One of the most striking observations that NASA's knowledge community made in February 2012 was the sheer depth and breadth of activity already under way across the centers and mission directorates. Given the range of possible knowledge activities from self-directed queries to social interactions such as sharing stories with each other, they identified a set of categories that addressed most of the activities taking place across NASA that could be populated on the first-ever Agency Knowledge Map:

  • Online tools—Include but are not limited to portals, document repositories, collaboration and sharing sites, and video libraries.
  • Search, tag, and taxonomy tools—Dedicated search engine for knowledge (for example, Google Search Appliance) and any initiatives related to metatagging or taxonomy.
  • Case studies and publications—Original documents or multimedia case studies that capture project stories and associated lessons learned or best practices.
  • Lessons learned/knowledge processes—Any defined process that an organization uses to identify or capture knowledge, lessons learned, or best practices.
  • Knowledge networks—Any defined knowledge network (such as a community of practice, expert locator, collaboration activity, and workspaces) designed to enable exchanges and collaboration.
  • Social exchanges—Any activities that bring people together in person to share knowledge, such as forums and workshops. The reach of these activities can be multiplied through online tools such as videos and virtual dialogues.

These are by no means the only available categories, and are not a perfect fit for every type of knowledge activity. With awareness that the perfect is the enemy of the good, the knowledge community used these categories as an initial starting point that could be modified during iterative reviews.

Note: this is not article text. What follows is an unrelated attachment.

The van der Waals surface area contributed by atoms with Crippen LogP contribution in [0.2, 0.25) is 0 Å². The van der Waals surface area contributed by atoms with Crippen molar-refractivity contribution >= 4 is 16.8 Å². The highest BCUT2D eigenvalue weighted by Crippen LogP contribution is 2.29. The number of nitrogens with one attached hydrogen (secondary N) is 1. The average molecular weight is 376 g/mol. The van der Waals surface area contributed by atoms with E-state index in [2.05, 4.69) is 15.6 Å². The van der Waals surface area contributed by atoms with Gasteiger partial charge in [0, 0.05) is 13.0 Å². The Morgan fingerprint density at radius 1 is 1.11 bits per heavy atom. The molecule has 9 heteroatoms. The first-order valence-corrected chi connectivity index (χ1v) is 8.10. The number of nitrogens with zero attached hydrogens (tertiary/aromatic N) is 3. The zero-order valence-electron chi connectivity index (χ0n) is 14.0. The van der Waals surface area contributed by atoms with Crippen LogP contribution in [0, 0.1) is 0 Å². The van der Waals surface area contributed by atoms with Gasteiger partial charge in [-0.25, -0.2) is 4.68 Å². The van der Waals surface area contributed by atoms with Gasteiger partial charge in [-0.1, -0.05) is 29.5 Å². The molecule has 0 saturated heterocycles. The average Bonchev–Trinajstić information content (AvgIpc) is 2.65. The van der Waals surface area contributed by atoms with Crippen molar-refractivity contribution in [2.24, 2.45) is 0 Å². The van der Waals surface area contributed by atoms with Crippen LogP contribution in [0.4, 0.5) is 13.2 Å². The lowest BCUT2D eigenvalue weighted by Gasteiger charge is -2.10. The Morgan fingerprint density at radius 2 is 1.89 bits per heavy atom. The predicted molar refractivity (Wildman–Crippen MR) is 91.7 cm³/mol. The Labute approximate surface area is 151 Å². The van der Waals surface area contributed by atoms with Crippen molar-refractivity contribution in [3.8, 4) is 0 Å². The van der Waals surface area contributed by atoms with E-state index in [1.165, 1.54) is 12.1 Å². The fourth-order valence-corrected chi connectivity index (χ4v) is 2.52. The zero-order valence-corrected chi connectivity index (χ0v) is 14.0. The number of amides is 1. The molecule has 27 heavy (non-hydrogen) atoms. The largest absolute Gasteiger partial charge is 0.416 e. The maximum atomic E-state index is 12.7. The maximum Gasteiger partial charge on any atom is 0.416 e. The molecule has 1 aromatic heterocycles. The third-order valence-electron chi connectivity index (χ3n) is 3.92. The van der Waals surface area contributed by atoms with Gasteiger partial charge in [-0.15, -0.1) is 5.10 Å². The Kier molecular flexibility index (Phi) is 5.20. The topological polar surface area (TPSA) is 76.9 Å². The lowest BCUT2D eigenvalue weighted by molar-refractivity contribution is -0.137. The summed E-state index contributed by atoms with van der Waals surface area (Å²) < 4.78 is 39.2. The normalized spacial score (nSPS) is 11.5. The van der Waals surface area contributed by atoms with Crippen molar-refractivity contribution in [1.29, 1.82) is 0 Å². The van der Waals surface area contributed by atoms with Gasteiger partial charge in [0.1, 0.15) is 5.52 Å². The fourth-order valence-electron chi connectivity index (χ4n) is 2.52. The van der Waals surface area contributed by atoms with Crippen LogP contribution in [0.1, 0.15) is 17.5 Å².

A closing challenge

There are fundamental challenges in creating a knowledge system that is efficient and effective. Consider this story based on reality, but changed to protect the innocent.

A program is undergoing a design review. The program is a complex aerospace mission that is sending a scientific payload on a rocket with a 10-year journey to Uranus. During the program review, questions are raised about engineering mishaps. The discussion centers on methods for addressing the mishaps and how effectively the program captured the lessons and shared them to mitigate future risks.

The team members talk with great excitement about their commitment and approach to knowledge capture and lessons learned. Then a review team member asks, "What is being done to ensure these lessons are being formally and systematically captured and made accessible across the whole organization?" Silence envelopes the room. Finally, the program team indicates that there is no system that effectively captures and shares these critical lessons.

We return to the still-unresolved question that began this article: Where does your technical workforce go to find out what they don't know?

This troubling vignette continues to occur today within NASA, even with all of the progress toward developing an integrated KM system. Can such lessons be found in five or 10 years? This issue of access and search is the greatest challenge.

The modern organization and project is committed to identifying and sharing critical knowledge and lessons within a team, but it is increasingly hard to find such knowledge across a system of systems and across project boundaries. NASA has learned the power of sharing and learning within our project teams, but we falter when the knowledge should travel across larger boundaries. In an increasingly complex and interconnected world, this integration will be the difference between success and failure.


Biases That Accompany Decision-Making Processes

In our interview with Nobel Prize–winning scientist Daniel Kahneman on his recent New York Times bestseller Thinking Fast and Slow, he clarified how humans address increasing levels of complexity in the project environment through heuristics that can introduce errors into decisions. Some examples follow.

  • Availability—making judgments on the probability of events by how easy it is to think of examples and their consequences.
  • Substitution—substituting a simple question for a more difficult one.
  • Optimism and loss aversion—generating the illusion of control over events and fearing losses more than we value gains.
  • Framing—choosing the more attractive alternative if the context in which it is presented is more appealing.
  • Sunk-cost—throwing money at failing projects that already have consumed large amounts of resources to avoid regret.
  • Mental filter—focusing on one feature of something that influences all subsequent decisions.